Italian Factory Tour: Gaerne Shoes

Photo gallery from inside the iconic brand.

By Jon Hornbeck

An iconic brand through out the cycling industry, Italian made Gaerne shoes are as family run as you can get with their factory just right next door to the house where the owner still lives today.

At 86 years old, founder Ernesto Gazzola still walks into the factory everyday to work and over see his product which he first started back in 1962 with the help of two family members which has now grown to a 55 employee business where they sell 79,000 shoes per year.

Based in Coste di Maser in the province of Treviso which is a distinct sports district for Italian made shoes, Gaerne is growing with their family run professional factory with one goal in mind, to make a great shoe.

We had the opportunity to walk through the factory and learn their story while taking in the sights of how their shoes are produced.

A signature G.Stilo shoe was done with a classic leather old school look.
All of the factory Gaerne workers wear their bright yellow coats while building their shoes.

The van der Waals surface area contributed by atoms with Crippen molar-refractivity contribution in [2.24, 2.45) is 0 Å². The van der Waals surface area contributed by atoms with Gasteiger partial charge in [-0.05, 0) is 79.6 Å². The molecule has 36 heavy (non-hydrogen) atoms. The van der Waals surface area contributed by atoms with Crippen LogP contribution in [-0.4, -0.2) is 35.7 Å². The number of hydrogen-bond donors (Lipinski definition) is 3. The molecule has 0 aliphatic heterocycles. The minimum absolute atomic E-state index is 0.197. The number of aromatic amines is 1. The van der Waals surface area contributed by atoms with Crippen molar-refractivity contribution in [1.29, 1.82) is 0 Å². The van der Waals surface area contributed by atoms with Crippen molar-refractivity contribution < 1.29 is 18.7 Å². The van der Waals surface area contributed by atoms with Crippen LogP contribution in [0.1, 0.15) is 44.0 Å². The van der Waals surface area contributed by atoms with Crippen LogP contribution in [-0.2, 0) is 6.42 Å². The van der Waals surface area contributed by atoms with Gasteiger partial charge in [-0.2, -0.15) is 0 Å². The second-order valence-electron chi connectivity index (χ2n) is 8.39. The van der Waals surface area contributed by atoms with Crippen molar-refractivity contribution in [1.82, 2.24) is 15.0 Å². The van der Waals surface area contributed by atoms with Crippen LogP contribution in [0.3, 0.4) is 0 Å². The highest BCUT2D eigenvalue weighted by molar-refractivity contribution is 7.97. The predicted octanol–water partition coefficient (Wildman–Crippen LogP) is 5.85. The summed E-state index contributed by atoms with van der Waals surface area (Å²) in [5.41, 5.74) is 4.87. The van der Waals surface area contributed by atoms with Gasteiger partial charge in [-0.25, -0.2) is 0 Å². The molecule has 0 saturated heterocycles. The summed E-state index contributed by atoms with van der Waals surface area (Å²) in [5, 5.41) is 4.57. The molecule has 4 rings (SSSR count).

One of their designers work on possible new shoe color ways.
Pieces of the shoe are cut out prior to being hand stitched together.
Attention to detail is a top priority inside the Gaerne factory.
Leather layers hang ready to be cut for new shoes or hiking boots which are still made for the local market.
Much of the shoe is still hand stitched together by the Italian workers.
Another look at the stitching process.
A close look at one of Fabian Cancellara’s personal foot mold.
Gaerne supports some of the top professional’s who all have their own foot mold for their personal shoes.
The U.S./European market have a much smaller foot mold then the Asian market which are larger.
Gaerne also makes a very comfortable regular shoe with a Boa dial on it.
Gaerne is still in their original factory which has been expanded many times. You can tell from the original brick floor to the new expanded concrete area.
The Gaerne shoes are still primarily put together by hand with hand tools.
A limited glitter shoe was made for their women’s line.
There’s something to see a set of hand tools still made by Italian factory workers in Italy.
Most of the Gaerne shoes now use the Boa dial which Gaerne were one of the first to adopt.
Ernesto Gazzola who is the founder at 86 years old shows how he used to hand stitch hiking boots.
Another warehouse houses all of the finished shoes ready to be shipped off to their separate countries for sale.
Cadel Evans has three signature shoes kept behind a glass shelf which were very beautiful.

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